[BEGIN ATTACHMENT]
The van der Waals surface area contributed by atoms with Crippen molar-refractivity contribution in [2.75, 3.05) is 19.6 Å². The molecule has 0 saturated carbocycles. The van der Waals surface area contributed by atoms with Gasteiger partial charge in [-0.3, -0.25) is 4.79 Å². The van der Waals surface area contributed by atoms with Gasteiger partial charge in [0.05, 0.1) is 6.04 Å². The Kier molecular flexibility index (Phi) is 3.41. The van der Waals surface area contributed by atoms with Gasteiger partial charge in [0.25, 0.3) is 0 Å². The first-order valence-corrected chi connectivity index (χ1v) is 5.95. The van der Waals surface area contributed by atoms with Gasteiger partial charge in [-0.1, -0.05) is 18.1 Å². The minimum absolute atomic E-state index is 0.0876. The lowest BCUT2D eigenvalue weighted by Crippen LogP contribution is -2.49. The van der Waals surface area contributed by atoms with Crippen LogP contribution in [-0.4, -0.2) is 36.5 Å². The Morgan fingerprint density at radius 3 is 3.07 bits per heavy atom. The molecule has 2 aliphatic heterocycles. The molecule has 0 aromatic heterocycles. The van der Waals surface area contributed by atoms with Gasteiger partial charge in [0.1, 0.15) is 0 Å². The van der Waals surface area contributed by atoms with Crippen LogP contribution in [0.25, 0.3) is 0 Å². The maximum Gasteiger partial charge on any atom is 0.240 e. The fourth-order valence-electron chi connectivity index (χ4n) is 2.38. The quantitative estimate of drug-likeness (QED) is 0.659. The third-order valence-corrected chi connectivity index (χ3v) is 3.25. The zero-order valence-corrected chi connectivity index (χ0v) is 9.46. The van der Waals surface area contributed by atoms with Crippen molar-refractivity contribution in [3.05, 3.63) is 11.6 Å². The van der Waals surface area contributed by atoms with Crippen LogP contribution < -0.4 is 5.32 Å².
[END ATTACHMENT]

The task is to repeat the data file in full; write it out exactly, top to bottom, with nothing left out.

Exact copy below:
The van der Waals surface area contributed by atoms with Crippen molar-refractivity contribution in [2.75, 3.05) is 19.6 Å². The molecule has 0 saturated carbocycles. The van der Waals surface area contributed by atoms with Gasteiger partial charge in [-0.3, -0.25) is 4.79 Å². The van der Waals surface area contributed by atoms with Gasteiger partial charge in [0.05, 0.1) is 6.04 Å². The Kier molecular flexibility index (Phi) is 3.41. The van der Waals surface area contributed by atoms with Gasteiger partial charge in [0.25, 0.3) is 0 Å². The first-order valence-corrected chi connectivity index (χ1v) is 5.95. The van der Waals surface area contributed by atoms with Gasteiger partial charge in [-0.1, -0.05) is 18.1 Å². The minimum absolute atomic E-state index is 0.0876. The lowest BCUT2D eigenvalue weighted by Crippen LogP contribution is -2.49. The van der Waals surface area contributed by atoms with Crippen LogP contribution in [-0.4, -0.2) is 36.5 Å². The Morgan fingerprint density at radius 3 is 3.07 bits per heavy atom. The molecule has 2 aliphatic heterocycles. The molecule has 0 aromatic heterocycles. The van der Waals surface area contributed by atoms with Gasteiger partial charge in [0.1, 0.15) is 0 Å². The van der Waals surface area contributed by atoms with Crippen LogP contribution in [0.25, 0.3) is 0 Å². The maximum Gasteiger partial charge on any atom is 0.240 e. The fourth-order valence-electron chi connectivity index (χ4n) is 2.38. The quantitative estimate of drug-likeness (QED) is 0.659. The third-order valence-corrected chi connectivity index (χ3v) is 3.25. The zero-order valence-corrected chi connectivity index (χ0v) is 9.46. The van der Waals surface area contributed by atoms with Crippen molar-refractivity contribution in [3.05, 3.63) is 11.6 Å². The van der Waals surface area contributed by atoms with Crippen LogP contribution < -0.4 is 5.32 Å².